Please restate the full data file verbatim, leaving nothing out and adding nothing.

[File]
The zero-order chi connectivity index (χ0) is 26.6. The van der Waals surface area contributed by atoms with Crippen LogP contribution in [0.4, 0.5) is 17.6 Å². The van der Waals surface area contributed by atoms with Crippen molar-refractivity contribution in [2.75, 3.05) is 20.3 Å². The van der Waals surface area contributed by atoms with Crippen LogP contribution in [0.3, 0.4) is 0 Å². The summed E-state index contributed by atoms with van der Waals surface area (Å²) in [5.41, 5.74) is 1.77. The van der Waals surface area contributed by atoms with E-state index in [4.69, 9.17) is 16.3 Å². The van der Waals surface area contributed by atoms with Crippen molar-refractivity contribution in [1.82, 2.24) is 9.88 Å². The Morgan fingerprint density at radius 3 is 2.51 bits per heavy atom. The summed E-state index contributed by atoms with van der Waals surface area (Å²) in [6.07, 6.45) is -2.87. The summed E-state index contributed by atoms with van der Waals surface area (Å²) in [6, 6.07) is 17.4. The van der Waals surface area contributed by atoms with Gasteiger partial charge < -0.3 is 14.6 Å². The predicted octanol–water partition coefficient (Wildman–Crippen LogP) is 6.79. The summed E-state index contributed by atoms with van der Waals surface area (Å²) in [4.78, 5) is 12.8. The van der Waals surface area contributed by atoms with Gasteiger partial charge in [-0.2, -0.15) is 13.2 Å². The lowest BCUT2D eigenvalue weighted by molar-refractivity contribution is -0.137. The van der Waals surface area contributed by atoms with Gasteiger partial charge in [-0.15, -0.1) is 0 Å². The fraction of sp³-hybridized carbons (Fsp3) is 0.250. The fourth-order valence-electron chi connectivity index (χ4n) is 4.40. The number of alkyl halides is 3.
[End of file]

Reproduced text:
The zero-order chi connectivity index (χ0) is 26.6. The van der Waals surface area contributed by atoms with Crippen LogP contribution in [0.4, 0.5) is 17.6 Å². The van der Waals surface area contributed by atoms with Crippen molar-refractivity contribution in [2.75, 3.05) is 20.3 Å². The van der Waals surface area contributed by atoms with Crippen LogP contribution in [0.3, 0.4) is 0 Å². The summed E-state index contributed by atoms with van der Waals surface area (Å²) in [5.41, 5.74) is 1.77. The van der Waals surface area contributed by atoms with E-state index in [4.69, 9.17) is 16.3 Å². The van der Waals surface area contributed by atoms with Crippen molar-refractivity contribution in [1.82, 2.24) is 9.88 Å². The Morgan fingerprint density at radius 3 is 2.51 bits per heavy atom. The summed E-state index contributed by atoms with van der Waals surface area (Å²) in [6.07, 6.45) is -2.87. The summed E-state index contributed by atoms with van der Waals surface area (Å²) in [6, 6.07) is 17.4. The van der Waals surface area contributed by atoms with Gasteiger partial charge < -0.3 is 14.6 Å². The predicted octanol–water partition coefficient (Wildman–Crippen LogP) is 6.79. The summed E-state index contributed by atoms with van der Waals surface area (Å²) in [4.78, 5) is 12.8. The van der Waals surface area contributed by atoms with Gasteiger partial charge in [-0.2, -0.15) is 13.2 Å². The lowest BCUT2D eigenvalue weighted by molar-refractivity contribution is -0.137. The van der Waals surface area contributed by atoms with Gasteiger partial charge in [-0.15, -0.1) is 0 Å². The fraction of sp³-hybridized carbons (Fsp3) is 0.250. The fourth-order valence-electron chi connectivity index (χ4n) is 4.40. The number of alkyl halides is 3.